How to caramelise sugar on creme brulee without a torch

Updated April 17, 2017

Creme brulee is a delicate French dessert of simple vanilla cream custard with a caramelised sugar top. Professional chefs use a small torch to brown the top, which can be a frustration for home cooks who don't have one of these tools. Luckily there are two methods that make caramelising sugar possible at home. It takes a bit more time than the torch, but it is just as effective for that crunchy caramel topping.

Grill method

Preheat the grill to its highest setting. Line the tray with the towel, then place the individual creme brulees inside. Make sure that there is space between each of the custard cups.

Pour ice water into the tray so that the custards stay cool under the grill.

Sprinkle the top of each brulee with the sugar, than place tray under the grill. The tray should be about 6 to 7 cm from the grill.

Watch carefully, when the sugar browns take the tray out and serve immediately.

Pan method

Place the heavy frying pan or skillet on the hob and turn the heat on medium high. Add the sugar and cook without using a spoon to stir.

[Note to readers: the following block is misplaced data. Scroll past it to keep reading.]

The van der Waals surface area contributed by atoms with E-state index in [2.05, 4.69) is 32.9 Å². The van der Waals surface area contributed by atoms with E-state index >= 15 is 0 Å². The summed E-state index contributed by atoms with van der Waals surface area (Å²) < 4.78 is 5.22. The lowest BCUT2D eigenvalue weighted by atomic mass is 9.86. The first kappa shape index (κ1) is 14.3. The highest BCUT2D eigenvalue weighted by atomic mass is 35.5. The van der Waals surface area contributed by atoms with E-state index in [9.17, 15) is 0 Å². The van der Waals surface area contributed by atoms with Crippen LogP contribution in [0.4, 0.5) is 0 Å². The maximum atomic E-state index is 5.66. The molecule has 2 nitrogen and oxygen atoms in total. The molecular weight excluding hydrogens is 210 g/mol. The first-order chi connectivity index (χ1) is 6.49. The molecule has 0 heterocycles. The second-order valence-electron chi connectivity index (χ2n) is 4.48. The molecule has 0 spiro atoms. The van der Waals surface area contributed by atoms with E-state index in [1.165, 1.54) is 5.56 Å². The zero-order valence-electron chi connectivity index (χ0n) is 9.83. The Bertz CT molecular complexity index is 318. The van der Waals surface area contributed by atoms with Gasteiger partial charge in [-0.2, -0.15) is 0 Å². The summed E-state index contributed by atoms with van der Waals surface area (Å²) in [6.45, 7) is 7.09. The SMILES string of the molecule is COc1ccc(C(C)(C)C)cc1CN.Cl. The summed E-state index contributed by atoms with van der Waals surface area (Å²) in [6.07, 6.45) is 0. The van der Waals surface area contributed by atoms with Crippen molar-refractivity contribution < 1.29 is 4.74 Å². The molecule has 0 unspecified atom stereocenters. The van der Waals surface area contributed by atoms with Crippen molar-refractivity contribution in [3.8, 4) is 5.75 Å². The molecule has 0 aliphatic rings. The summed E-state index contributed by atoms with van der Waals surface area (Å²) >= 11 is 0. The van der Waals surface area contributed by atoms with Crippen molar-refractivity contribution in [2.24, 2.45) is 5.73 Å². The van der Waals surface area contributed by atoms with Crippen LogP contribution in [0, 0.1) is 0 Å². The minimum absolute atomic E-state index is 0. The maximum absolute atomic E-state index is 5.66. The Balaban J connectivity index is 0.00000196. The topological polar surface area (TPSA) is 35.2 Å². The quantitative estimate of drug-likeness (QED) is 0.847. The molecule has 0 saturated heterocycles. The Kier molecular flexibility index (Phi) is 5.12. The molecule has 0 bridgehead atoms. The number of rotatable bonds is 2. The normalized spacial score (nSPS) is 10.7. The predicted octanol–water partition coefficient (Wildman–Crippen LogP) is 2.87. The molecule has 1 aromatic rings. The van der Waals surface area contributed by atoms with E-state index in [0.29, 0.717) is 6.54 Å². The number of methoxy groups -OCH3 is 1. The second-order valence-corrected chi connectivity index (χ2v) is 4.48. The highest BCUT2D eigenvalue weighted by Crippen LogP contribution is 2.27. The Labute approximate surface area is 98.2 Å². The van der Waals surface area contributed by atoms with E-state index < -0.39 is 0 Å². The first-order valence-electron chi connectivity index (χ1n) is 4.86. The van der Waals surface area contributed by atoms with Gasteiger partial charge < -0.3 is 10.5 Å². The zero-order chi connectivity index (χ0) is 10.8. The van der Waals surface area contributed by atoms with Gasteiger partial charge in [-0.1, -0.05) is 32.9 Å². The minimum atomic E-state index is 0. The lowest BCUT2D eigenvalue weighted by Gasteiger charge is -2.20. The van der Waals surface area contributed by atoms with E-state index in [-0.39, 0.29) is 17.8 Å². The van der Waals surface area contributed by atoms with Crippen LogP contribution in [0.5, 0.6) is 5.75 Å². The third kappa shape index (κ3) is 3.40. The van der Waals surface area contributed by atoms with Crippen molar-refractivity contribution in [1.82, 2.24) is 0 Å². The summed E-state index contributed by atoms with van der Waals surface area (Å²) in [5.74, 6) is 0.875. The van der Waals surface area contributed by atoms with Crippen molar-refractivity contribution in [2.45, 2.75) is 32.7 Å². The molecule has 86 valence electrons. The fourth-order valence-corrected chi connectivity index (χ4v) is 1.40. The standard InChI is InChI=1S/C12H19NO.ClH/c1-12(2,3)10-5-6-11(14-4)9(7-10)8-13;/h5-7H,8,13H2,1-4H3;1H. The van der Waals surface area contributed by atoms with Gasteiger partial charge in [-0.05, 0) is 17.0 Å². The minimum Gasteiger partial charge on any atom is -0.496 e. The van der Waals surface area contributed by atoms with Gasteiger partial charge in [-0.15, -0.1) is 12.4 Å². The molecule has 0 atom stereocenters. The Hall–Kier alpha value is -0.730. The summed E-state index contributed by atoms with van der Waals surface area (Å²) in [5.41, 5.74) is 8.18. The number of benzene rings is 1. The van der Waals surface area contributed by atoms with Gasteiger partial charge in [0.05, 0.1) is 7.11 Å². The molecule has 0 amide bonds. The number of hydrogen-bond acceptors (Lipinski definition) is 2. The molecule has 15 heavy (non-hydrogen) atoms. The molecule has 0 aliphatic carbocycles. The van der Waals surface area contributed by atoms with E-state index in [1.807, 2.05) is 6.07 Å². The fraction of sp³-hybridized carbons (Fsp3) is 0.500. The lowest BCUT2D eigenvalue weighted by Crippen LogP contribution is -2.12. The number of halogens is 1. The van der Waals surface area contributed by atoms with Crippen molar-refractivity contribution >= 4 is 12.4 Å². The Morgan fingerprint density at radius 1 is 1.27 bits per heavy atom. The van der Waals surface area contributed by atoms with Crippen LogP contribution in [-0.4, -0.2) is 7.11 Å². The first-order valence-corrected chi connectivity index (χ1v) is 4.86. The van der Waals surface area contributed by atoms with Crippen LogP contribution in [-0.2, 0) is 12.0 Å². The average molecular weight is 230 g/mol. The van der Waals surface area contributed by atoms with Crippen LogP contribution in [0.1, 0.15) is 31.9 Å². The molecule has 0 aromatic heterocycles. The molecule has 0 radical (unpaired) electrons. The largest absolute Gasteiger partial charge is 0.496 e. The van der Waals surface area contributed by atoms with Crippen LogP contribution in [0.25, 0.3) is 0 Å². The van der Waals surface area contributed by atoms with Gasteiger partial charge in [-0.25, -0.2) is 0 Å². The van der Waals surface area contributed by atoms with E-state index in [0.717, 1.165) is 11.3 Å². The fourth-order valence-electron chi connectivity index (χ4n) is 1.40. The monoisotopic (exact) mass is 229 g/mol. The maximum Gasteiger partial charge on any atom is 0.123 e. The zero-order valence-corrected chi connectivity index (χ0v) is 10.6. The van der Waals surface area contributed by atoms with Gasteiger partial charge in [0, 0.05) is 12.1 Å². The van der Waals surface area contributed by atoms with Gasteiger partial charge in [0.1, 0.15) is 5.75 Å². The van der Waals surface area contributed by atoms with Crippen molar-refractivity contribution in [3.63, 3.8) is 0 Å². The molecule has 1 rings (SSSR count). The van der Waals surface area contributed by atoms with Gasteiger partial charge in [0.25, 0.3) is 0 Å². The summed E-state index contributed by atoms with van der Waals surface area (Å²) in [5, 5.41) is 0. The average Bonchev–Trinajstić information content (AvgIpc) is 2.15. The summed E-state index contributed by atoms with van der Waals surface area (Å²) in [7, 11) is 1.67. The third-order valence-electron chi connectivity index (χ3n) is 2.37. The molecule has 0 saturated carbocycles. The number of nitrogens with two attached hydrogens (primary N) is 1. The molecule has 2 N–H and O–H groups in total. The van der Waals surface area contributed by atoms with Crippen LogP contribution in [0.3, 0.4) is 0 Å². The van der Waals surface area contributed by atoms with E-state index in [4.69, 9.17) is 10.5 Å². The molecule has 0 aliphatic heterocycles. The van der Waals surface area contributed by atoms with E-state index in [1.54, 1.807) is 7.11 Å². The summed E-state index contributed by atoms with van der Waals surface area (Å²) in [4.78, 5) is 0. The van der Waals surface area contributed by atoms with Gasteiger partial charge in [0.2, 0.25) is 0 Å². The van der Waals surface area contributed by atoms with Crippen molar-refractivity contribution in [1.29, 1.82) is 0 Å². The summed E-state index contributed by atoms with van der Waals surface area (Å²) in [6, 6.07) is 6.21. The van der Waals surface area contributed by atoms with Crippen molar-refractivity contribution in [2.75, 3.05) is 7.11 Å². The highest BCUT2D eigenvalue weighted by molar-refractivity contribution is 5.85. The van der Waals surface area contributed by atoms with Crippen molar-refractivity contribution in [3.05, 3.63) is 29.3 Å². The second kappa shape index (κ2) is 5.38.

Shake the pan to keep an even heat. When the sugar begins to melt, lower the heat and cook until the sugar is melted (about five minutes). The sugar will be a caramel colour. Stir as needed with a wooden spoon.

Take the pan off the heat and immediately drizzle the sugar over each custard. If the sugar begins to harden while pouring, return the pan to the heat and wait until it melts again.


Gas cookers are best for the broiling method because it is difficult to get electric grills hot enough to properly caramelise the sugar.


Cold glass containers can shatter under heat; use caution when taking the tray out of the oven.

Things You'll Need

  • 1/4 cup white or brown sugar
  • Ice water
  • Large oven-safe tray
  • Towel
  • Heavy frying pan or skillet
  • Wooden spoon
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About the Author

Jessica Davis has been a professional writer since 2005. She has worked in various media outlets, writing for a bricklaying trade publication, several research companies and her favorite: a major entertainment company in Washington where she produced scripts and online content. Davis earned a bachelor's degree in print journalism.